College Students Consider Diversity with Seminary Now
In 2020 Dr. Tom Bergler, Professor of Christian Thought and Practice at Huntington University, was looking for materials for several classes that would encourage discussion on issues of race and racism. “These are important issues for all Christians to think about,” he says. He wanted to include content that would help students attend to these topics and consider how the body of Christ should be seeking equality and inclusion for all people.
When Dr. Bergler looked at the offerings from Seminary Now, he was impressed by how strong they are in the areas of diversity, racial issues, and how the church should respond. He also appreciated that the video format of Seminary Now provides variety and interest for students beyond just reading textbooks.
So far, two groups of Dr. Bergler’s students have used Seminary Now courses in their classes. First he selected Brenda Salter McNeil’s Roadmap to Reconciliation for a class in the fall. Dr. Bergler was already familiar with Dr. Salter McNeil’s high-quality work on the topic of reconciliation, and he thought her teaching would be helpful for his students who are studying to be pastors or other ministry leaders. “One study in Roadmap is specifically about building relationships across differences, which is essential for church ministry,” he says.
Then for a spring class on discipleship and evangelism, Dr. Bergler chose David Swanson’s Rediscipling the White Church. He wanted students to look at racial dimensions of discipleship, considering how disciples of Christ can have a biblical understanding of race.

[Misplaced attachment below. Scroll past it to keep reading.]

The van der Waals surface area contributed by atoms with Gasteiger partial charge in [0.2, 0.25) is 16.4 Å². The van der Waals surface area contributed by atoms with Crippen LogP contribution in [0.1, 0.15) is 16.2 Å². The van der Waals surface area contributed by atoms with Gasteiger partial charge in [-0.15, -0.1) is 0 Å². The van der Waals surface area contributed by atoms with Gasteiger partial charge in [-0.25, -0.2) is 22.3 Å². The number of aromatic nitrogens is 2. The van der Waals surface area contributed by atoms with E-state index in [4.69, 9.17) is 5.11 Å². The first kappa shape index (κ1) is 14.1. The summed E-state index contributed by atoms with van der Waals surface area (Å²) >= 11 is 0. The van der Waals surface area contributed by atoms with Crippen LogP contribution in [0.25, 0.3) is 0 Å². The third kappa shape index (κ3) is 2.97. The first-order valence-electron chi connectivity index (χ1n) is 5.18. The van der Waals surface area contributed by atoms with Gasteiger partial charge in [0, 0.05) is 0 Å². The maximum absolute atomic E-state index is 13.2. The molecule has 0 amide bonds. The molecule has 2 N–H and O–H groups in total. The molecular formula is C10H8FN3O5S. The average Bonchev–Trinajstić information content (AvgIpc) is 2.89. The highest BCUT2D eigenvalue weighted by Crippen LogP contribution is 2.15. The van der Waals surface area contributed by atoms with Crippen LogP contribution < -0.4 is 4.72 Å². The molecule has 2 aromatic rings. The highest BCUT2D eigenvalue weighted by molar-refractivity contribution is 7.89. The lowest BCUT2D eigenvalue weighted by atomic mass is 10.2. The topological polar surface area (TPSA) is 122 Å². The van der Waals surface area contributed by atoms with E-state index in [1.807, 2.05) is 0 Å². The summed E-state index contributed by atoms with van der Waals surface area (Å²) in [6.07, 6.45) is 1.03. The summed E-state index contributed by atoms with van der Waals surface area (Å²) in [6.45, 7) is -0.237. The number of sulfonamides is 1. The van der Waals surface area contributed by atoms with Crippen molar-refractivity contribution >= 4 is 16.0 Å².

These courses helped students see things from a different perspective, Dr. Bergler says. They particularly reinforced how people working in ministry and discipleship need to take issues related to race and reconciliation into account. He also appreciates the quality of the videos and the quizzes students can take to record that they’ve watched a video. “It’s valuable for students, instructors, and anyone who wants to learn in a video-based format,” he concludes.
From the fall class, some students reported that it was helpful to be addressing concerns around race straightforwardly, clearly, and positively. They found the course material challenging in a good way, especially during a time when the country has been in turmoil around such issues. Students appreciated the insights they gained in how to have healthy relationships with people in the body of Christ who are different from them.
“One thing I’m trying to do more and more is include material in courses by people who come from different ethnic and racial groups, nationalities, and backgrounds, both male and female voices,” says Dr. Bergler. “This lets students training for ministry see that they need to listen to diverse voices and consider diversity among the people they minister to—including how different people will hear and receive their ministry. Seminary Now courses make it easy to hear directly from diverse voices, which adds a personal dimension and brings it alive in a different way. It’s almost like they’re encountering the person more than just reading the book.”
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